Barrens itame is approximately 25mm. The forewing is plain brown, but can be grayish in males. Both sexes have a well-defined, but not enlarged, postmedian line. The hindwing is slightly yellowish to orangish with small dark spots. The underside is similar to the forewing. Identification of specimens or photos of good spread specimens is not difficult, especially if both upper and under sides are shown in the photos. Identification should not be attempted from field photos.

Characters Most Useful for Identification

The underside and hindwing color is distinctive (see General Description). The species is described by Forbes (1948) as Itame inceptaria.

Best Life Stage for Proper Identification

The adult is the best life stage for identification.


Almost all collections are made at blacklights or mercury vapor collecting lights and this species was very rarely collected before blacklights came into use. Unlike many species of Itame, this one does not flush readily or fly in the daytime.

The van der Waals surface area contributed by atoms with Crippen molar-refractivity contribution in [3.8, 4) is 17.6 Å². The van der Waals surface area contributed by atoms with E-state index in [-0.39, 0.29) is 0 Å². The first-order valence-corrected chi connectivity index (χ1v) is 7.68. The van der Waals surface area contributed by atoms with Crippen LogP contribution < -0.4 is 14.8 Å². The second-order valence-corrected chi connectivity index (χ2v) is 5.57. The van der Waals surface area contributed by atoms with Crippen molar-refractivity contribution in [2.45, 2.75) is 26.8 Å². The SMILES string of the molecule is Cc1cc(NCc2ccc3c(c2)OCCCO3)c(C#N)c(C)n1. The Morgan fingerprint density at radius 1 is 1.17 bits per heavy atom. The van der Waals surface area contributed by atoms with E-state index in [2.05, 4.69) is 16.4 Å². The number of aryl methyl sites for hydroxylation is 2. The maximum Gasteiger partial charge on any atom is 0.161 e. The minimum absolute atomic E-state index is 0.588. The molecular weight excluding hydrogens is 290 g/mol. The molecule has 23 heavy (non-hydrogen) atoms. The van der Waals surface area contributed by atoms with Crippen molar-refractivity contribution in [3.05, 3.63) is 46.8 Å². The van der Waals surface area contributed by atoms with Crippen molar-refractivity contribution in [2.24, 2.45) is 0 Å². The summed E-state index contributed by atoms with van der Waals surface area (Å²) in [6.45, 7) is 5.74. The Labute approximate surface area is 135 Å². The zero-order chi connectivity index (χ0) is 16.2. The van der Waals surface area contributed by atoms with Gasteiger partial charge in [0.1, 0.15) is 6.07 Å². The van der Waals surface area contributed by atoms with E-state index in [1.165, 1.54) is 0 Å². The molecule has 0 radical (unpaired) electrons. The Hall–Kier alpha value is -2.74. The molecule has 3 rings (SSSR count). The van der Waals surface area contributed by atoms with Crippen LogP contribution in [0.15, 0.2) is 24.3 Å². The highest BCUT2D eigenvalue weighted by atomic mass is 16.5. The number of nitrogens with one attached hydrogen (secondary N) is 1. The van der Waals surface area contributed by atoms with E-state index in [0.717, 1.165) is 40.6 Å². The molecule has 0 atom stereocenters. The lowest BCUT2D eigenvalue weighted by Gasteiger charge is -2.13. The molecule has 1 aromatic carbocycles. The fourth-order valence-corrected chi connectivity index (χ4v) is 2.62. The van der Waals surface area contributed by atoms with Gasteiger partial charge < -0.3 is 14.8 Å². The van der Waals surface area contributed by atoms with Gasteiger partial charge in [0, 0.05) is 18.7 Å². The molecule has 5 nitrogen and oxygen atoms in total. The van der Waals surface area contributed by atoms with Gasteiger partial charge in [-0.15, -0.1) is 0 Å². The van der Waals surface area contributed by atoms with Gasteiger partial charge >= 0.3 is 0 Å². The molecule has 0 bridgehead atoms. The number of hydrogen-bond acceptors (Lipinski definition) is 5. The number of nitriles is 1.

The larvae feed on new growth of scrub oak.

Best Time to See

The eggs of moths in this genus overwinter. The exact dates the larvae are present is not well known, but they are known to be present in May through mid-June. The adults are found mostly around the middle of July in New York.

  • Reproducing
  • Larvae present and active
  • Eggs present outside adult
  • Pupae or prepupae present

The time of year you would expect to find Barrens Itame reproducing, larvae present and active, eggs present outside adult, and pupae or prepupae present in New York.


Barrens Itame
Speranza exonerata Ferguson, 2008

  • Kingdom Animalia
    • Phylum Arthropoda (Mandibulates)
      • Class Insecta (Insects)
        • Order Lepidoptera (Butterflies, Skippers, and Moths)